Meet the knifemaker from The Shed Issue 86 and watch how he makes a fully forged knife in his Whanganui shed
This brick forge is constructed from lightweight insulating firebrick. Known as a K26 brick it is available from Certec in Auckland.
These insulating fire bricks are rated to 1426°C and measure 230x115x75mm. They are commonly used to line foundry furnaces, forges, and kilns. These soft bricks can easily be cut to size with an ordinary wood saw, drilled to create burner openings, or routed to create channels.
Watch this video to see how we built this gas forge and an oil-powered version as well.
As featured in The Shed Issue 85
Got some tiling to do? Need some best practice tips?
Well here are three videos from Selleys with advice on fixing tiles to a surface, grouting and finally sealing the tiles.
Its all done using Selleys products so you can be sure of a great result.
“The sound of that Pearse wing destroying itself in a matter of seconds as it tore itself apart in a chain reaction fashion on the 14th September in 2012 at Whenuapai Air Base is a sound that I don’t think any of us will forget for a long while.” Retired Air New Zealand captain, Neville Hay as test pilot was not apprehensive but noted, “You have to think about everything you do. You can’t rely on memory of flying the plane.”
Start me up is the world’s first car show based on the phenomenon of “cold starting” – an online craze where cars that haven’t run for years or more – typically decades have their engines fired up or “cold stated”.
Screening now on TVNZ On Demand and soon on the Duke channel. Click ‘Read more” to get the full rundown on the show.
Back in the early ‘70s, an Auckland bloke gets hold of a 25 hp Sea Horse Johnson outboard motor – it’s knackered but it has potential.
He takes it all to pieces, orders all the bits to get it up and running again then wraps it up, bits and all, in a New Zealand Herald newspaper and packs it in a box, presumably as a rainy day project. For reference, the outboard is from 1970 and the Herald is from December 1975.
Cambridge sheddie Kim Dawick decided to build a drift trike for a mate’s birthday. It was relatively simple and so much fun to ride he decided to build eight more to bring the old gang from school back together. Click through to see the Kim take Mike’s trike for a spin, and another one, and another one….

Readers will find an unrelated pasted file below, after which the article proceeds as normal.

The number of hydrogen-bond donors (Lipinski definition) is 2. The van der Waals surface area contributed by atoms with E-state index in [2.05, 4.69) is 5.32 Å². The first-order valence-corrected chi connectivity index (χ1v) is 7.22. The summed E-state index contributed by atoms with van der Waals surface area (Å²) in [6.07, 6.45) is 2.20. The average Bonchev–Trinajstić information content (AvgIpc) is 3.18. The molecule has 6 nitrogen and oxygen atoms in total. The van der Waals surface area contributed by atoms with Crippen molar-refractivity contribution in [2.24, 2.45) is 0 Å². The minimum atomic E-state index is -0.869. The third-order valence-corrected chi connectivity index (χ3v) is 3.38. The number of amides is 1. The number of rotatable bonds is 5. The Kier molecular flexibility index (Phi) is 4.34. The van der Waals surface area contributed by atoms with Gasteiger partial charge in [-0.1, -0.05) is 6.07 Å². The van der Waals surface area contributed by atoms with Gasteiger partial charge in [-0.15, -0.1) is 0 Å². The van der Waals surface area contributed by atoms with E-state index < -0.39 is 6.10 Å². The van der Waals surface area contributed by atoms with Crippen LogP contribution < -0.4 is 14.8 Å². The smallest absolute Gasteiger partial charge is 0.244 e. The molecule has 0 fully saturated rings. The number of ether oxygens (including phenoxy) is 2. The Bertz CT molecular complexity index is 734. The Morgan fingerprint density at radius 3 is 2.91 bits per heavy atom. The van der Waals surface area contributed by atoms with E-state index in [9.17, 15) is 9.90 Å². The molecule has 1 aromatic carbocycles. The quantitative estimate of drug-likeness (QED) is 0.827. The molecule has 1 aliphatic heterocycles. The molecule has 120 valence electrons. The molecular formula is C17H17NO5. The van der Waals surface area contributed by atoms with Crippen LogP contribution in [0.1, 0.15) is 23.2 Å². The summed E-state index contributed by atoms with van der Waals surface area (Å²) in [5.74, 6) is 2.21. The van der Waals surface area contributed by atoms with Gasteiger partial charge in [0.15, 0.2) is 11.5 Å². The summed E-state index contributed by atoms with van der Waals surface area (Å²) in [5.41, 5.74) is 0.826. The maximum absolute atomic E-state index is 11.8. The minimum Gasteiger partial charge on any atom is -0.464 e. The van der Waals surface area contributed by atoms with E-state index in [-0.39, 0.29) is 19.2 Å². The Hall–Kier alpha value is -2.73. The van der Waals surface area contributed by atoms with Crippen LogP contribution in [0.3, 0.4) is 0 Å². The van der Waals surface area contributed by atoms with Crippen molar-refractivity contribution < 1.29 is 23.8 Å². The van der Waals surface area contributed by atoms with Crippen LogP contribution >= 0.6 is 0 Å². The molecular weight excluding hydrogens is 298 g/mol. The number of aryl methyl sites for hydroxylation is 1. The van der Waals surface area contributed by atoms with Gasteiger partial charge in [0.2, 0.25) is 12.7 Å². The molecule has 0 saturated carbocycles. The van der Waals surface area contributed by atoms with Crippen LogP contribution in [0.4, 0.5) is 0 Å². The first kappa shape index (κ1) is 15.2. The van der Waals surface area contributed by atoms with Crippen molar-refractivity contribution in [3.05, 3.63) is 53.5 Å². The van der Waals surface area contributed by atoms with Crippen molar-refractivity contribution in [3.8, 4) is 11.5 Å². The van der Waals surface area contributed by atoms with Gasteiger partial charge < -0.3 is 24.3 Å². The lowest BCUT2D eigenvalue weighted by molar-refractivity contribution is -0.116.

In this short video we head to a small town in North Otago to enjoy the ancient skill of the blacksmith. This smithy is unique in that it also acts as a school that a group of farmers rallied together to ensure its survival. As featured in Issue 80 of The Shed
In Issue 80 of The Shed, Des Thomson gave a step by step guide on how to build a workshop dust extractor system from an old vacuum and a few bits of metal. In this video he demonstrates his mobile unit for housing the finished extractor set up.
In Issue 79 of The Shed we featured Whanganui glass artist Carmen Simmonds. In this video by Tracey Grant, Carmen shows us in some detail a few of her creative practices and we showcase some of her outstanding creations with glass and occasionally brass. Carmen is currently president of the New Zealand Society of Artists in Glass.
When builder Steven Price suffered a severe neck injury at work he turned the accident into an opportunity. The Whanganui sheddie no longer mounts scaffolding; instead he designs and constructs much smaller buildings. Enjoy this video and see Steven creating and discussing his work using totara and kauri to make stunningly unique birdhouse creations in his garden and shed.
In this second video of this vintage and valve radio collection from Shed Issue 78, we watch Graham do some repairs to a radio that has just arrived in his workshop.